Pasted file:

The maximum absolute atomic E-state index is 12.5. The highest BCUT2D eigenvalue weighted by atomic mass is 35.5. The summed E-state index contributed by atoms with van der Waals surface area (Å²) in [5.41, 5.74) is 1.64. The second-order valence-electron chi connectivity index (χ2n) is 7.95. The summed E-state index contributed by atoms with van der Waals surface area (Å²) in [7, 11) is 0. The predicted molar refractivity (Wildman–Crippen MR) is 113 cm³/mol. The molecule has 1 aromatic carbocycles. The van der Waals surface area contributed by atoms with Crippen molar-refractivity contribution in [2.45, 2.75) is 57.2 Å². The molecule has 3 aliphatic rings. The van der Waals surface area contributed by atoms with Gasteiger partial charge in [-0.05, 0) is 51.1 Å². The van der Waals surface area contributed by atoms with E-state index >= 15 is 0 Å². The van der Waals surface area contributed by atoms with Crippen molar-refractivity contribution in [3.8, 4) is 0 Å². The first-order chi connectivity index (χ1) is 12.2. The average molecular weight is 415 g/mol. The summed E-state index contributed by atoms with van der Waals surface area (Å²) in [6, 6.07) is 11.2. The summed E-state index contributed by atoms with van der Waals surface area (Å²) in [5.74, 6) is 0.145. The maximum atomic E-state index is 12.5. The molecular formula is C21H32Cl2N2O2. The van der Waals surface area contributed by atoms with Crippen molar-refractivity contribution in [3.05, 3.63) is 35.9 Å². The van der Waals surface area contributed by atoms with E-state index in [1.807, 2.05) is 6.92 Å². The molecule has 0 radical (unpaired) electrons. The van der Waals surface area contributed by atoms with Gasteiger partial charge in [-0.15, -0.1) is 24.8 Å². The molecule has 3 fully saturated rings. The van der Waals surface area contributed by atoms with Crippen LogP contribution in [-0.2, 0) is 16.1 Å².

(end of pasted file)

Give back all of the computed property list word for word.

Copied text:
The maximum absolute atomic E-state index is 12.5. The highest BCUT2D eigenvalue weighted by atomic mass is 35.5. The summed E-state index contributed by atoms with van der Waals surface area (Å²) in [5.41, 5.74) is 1.64. The second-order valence-electron chi connectivity index (χ2n) is 7.95. The summed E-state index contributed by atoms with van der Waals surface area (Å²) in [7, 11) is 0. The predicted molar refractivity (Wildman–Crippen MR) is 113 cm³/mol. The molecule has 1 aromatic carbocycles. The van der Waals surface area contributed by atoms with Crippen molar-refractivity contribution in [2.45, 2.75) is 57.2 Å². The molecule has 3 aliphatic rings. The van der Waals surface area contributed by atoms with Gasteiger partial charge in [-0.05, 0) is 51.1 Å². The van der Waals surface area contributed by atoms with E-state index >= 15 is 0 Å². The van der Waals surface area contributed by atoms with Crippen molar-refractivity contribution in [3.8, 4) is 0 Å². The first-order chi connectivity index (χ1) is 12.2. The average molecular weight is 415 g/mol. The summed E-state index contributed by atoms with van der Waals surface area (Å²) in [6, 6.07) is 11.2. The summed E-state index contributed by atoms with van der Waals surface area (Å²) in [5.74, 6) is 0.145. The maximum atomic E-state index is 12.5. The molecular formula is C21H32Cl2N2O2. The van der Waals surface area contributed by atoms with Crippen molar-refractivity contribution in [3.05, 3.63) is 35.9 Å². The van der Waals surface area contributed by atoms with E-state index in [1.807, 2.05) is 6.92 Å². The molecule has 0 radical (unpaired) electrons. The van der Waals surface area contributed by atoms with Gasteiger partial charge in [-0.15, -0.1) is 24.8 Å². The molecule has 3 fully saturated rings. The van der Waals surface area contributed by atoms with Crippen LogP contribution in [-0.2, 0) is 16.1 Å².